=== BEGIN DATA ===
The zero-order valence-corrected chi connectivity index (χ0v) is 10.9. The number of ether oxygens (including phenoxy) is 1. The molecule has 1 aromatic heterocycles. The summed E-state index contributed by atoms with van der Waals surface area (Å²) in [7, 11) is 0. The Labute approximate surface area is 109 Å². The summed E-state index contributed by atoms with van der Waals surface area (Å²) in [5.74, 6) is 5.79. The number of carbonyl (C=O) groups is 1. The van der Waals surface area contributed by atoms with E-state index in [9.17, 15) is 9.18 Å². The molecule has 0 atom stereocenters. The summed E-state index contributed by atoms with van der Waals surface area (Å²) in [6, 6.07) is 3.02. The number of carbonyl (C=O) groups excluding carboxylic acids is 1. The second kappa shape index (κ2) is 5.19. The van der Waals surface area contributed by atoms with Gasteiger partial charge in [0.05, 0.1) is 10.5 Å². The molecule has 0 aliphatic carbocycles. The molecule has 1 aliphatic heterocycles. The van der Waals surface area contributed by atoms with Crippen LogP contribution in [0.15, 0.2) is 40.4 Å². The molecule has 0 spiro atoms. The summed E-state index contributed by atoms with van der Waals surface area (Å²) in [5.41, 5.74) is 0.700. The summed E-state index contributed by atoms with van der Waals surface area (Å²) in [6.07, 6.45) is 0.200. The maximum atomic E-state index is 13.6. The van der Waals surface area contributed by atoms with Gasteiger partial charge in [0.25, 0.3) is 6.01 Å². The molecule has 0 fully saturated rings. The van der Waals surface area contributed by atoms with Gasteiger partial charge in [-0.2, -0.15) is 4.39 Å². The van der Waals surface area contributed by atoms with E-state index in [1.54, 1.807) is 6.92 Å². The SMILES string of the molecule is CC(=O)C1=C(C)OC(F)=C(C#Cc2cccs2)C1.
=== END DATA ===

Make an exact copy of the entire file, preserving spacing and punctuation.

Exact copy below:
The zero-order valence-corrected chi connectivity index (χ0v) is 10.9. The number of ether oxygens (including phenoxy) is 1. The molecule has 1 aromatic heterocycles. The summed E-state index contributed by atoms with van der Waals surface area (Å²) in [7, 11) is 0. The Labute approximate surface area is 109 Å². The summed E-state index contributed by atoms with van der Waals surface area (Å²) in [5.74, 6) is 5.79. The number of carbonyl (C=O) groups is 1. The van der Waals surface area contributed by atoms with E-state index in [9.17, 15) is 9.18 Å². The molecule has 0 atom stereocenters. The summed E-state index contributed by atoms with van der Waals surface area (Å²) in [6, 6.07) is 3.02. The number of carbonyl (C=O) groups excluding carboxylic acids is 1. The second kappa shape index (κ2) is 5.19. The van der Waals surface area contributed by atoms with Gasteiger partial charge in [0.05, 0.1) is 10.5 Å². The molecule has 0 aliphatic carbocycles. The molecule has 1 aliphatic heterocycles. The van der Waals surface area contributed by atoms with Crippen LogP contribution in [0.15, 0.2) is 40.4 Å². The molecule has 0 spiro atoms. The summed E-state index contributed by atoms with van der Waals surface area (Å²) in [5.41, 5.74) is 0.700. The summed E-state index contributed by atoms with van der Waals surface area (Å²) in [6.07, 6.45) is 0.200. The maximum atomic E-state index is 13.6. The van der Waals surface area contributed by atoms with Gasteiger partial charge in [0.25, 0.3) is 6.01 Å². The molecule has 0 fully saturated rings. The van der Waals surface area contributed by atoms with Gasteiger partial charge in [-0.2, -0.15) is 4.39 Å². The van der Waals surface area contributed by atoms with E-state index in [1.54, 1.807) is 6.92 Å². The SMILES string of the molecule is CC(=O)C1=C(C)OC(F)=C(C#Cc2cccs2)C1.